Scientist says GE crops don't live up to promise (16/4/2007)

Scientist says GE crops don't live up to promise
By PAUL GORMAN The Press, 16 April 2007

Crop and Food Research is being accused of tunnel vision on genetic engineering (GE) by one of its former scientists.

Biotechnologist Dr Elvira Dommisse, who worked on the early stages of Crop and Food's GE onion experiments before the current field trials began, says GE crops have not lived up to their initial promise and the Crown research institute should invest more in conventional plant breeding.

The institute's application to carry out a 10-year Lincoln field trial of broccoli, cabbage, cauliflower and forage kale genetically engineered to contain a natural pesticide to kill caterpillars was heard by the Environmental Risk Management Authority (Erma) in Christchurch last week.

Dommisse worked for the old Department of Scientific and Industrial Research and then Crop and Food from 1985 to 1993. She left because she found the work unrewarding and could not see it solving the problems people said it would.

She was critical of the "lack of precaution and lack of thinking" in Crop and Food's application to Erma, and said scientists working in the GE area were under pressure to develop lines that would become commercially viable.

Some scientists were not keen on GE work but were afraid to talk out about it for fear of losing funding on which jobs depended.

"New Zealand has invested quite heavily in it. As a scientist, once you narrow down into GE your skills are very much in that area. You can't just say, `I don't like this area any more, I'll zip over to plant breeding instead'.

"You have to try to push it - 'we have got this GE stuff, what are we going to do with it now? We have to keep getting our salaries for the next 10 years, get funding that will keep this project going'.

"If you can get a 10-year bloc of funding, you are home and hosed," Dommisse said.

She doubted the field trial would be a useful exercise if it were approved. Most people ate broccoli, cabbage and cauliflower for health benefits and would be unimpressed by GE brassicas.

By the time the 10-year trial ended, that would mark 30 years since the experiment began.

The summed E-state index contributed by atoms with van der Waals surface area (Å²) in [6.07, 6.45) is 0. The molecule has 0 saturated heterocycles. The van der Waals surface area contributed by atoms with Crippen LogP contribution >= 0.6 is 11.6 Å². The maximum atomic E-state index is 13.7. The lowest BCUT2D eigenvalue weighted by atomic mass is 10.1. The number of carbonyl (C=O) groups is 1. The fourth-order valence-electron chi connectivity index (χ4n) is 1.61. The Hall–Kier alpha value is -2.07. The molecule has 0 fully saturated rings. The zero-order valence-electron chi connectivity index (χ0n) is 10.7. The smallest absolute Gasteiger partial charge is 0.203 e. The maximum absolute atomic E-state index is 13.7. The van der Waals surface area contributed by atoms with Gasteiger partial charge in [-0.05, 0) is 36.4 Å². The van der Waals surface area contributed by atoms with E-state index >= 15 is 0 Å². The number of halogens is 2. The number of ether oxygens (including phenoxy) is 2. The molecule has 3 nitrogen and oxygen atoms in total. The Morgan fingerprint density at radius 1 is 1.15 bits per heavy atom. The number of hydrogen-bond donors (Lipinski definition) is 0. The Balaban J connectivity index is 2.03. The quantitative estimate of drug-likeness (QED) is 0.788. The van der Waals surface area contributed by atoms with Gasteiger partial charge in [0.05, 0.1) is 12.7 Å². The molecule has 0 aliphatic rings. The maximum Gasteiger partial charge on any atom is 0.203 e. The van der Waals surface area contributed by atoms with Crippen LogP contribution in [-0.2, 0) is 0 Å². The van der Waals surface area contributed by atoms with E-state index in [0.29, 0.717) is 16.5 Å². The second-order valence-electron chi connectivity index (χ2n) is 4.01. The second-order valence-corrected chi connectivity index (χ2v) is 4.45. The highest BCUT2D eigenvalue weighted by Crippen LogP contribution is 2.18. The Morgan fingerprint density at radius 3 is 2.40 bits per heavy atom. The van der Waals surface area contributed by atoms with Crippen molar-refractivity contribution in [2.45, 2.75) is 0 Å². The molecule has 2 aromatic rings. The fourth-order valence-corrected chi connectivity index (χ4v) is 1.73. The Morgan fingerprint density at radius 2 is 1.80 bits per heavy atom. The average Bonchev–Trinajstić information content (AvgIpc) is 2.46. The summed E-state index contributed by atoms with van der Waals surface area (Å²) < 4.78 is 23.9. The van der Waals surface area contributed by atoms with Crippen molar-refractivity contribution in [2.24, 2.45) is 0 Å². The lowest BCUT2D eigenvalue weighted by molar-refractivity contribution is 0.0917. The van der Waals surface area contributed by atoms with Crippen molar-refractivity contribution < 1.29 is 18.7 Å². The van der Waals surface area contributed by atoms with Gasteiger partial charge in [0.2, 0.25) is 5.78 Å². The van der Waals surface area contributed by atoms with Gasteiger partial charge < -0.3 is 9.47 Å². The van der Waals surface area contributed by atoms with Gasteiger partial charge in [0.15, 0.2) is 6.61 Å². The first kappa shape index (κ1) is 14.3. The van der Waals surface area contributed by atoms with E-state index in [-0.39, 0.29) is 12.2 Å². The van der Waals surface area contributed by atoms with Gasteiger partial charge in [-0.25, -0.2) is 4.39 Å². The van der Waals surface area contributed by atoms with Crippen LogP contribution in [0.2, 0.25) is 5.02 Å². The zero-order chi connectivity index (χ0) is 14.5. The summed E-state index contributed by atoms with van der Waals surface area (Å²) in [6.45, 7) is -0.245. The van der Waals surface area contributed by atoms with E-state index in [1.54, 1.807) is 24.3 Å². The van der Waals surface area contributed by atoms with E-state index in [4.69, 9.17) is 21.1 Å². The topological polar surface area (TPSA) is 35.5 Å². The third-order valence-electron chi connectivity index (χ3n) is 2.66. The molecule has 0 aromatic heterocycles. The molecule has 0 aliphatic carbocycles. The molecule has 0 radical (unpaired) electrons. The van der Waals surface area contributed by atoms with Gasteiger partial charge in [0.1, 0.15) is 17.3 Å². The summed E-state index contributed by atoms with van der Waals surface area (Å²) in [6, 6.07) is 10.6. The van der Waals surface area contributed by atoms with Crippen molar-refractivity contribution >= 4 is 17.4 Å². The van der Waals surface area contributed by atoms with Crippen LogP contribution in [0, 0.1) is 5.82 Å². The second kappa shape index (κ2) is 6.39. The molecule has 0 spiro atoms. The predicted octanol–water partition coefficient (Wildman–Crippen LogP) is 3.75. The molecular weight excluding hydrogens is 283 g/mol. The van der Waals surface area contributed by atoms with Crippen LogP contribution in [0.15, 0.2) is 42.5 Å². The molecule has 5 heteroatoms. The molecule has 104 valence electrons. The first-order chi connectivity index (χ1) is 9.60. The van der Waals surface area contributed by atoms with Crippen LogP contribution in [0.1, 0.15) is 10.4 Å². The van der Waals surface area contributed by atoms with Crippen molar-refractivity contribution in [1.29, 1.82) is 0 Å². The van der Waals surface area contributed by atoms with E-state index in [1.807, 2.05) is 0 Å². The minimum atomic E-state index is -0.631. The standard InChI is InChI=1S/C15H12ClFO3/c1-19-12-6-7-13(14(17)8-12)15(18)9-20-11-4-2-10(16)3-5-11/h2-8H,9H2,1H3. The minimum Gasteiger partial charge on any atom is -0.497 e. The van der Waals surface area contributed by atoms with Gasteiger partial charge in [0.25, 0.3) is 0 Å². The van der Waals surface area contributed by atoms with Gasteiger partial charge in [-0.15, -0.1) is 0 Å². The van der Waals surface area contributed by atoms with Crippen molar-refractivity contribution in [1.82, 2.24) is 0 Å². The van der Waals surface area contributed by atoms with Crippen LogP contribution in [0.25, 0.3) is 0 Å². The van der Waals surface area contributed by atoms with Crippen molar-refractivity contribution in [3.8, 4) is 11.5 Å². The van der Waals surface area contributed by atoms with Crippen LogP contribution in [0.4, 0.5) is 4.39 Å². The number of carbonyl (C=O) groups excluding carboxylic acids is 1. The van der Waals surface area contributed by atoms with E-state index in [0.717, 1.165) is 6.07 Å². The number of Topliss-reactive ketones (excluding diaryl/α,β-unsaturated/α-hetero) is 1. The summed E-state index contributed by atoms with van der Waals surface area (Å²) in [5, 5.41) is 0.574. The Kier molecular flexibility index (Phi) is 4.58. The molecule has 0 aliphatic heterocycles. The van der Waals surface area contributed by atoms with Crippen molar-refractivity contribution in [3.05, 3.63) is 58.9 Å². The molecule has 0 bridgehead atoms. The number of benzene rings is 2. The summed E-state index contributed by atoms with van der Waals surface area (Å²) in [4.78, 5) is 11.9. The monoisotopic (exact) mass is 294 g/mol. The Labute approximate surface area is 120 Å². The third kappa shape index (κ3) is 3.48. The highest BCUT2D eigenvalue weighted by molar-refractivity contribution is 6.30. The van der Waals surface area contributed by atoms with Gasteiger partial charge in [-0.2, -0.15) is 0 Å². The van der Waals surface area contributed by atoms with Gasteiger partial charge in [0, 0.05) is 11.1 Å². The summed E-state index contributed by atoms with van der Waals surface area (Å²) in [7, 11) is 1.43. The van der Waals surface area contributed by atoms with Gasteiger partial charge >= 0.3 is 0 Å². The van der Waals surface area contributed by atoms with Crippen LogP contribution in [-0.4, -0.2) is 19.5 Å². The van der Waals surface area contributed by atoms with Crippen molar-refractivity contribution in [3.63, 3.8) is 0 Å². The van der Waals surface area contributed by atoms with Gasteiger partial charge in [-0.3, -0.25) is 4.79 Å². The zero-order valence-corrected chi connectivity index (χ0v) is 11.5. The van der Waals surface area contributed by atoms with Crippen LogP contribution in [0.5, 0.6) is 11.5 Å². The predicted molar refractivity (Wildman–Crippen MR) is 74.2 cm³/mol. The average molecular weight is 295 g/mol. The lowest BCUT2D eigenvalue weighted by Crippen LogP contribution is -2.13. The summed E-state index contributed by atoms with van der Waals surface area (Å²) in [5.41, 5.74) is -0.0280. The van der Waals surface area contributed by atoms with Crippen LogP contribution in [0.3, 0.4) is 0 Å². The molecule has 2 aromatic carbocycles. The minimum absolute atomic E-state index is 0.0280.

"They could have been spending that time and money to develop new commercial lines. What they could do instead is put a bit more money into conventional brassica breeding, using hand pollination and selection to look for good traits without tweaking the genes."

Scientists were "theoretical people, not growers", she said.

"They have done this under very strict conditions in the glasshouse but not in the field. You can't just transfer that to the fields, it's completely different."

On the last day of the Erma hearing on Friday, Crop and Food project leader Dr Mary Christey admitted there were no cast-iron guarantees all the GE material could be contained on the site.

"I don't think you can give an absolute to anything, but we would have a high level of probability of detecting things," she told the hearing.

Christey said she would not engage in any research that would compromise the environment her children inherited.

"I'm interested in ensuring the environment is preserved for them. I wouldn't engage in this research if I didn't think it wouldn't be damaging the environment.

"At the same time, I can see GE plants growing overseas and I can see the benefits that can accrue."

BioAg New Zealand founder Phyllis Tichinin said if the trial went ahead it was important for New Zealand's "social cohesion" that it was scientifically robust and advanced the country's international "scientific mana".

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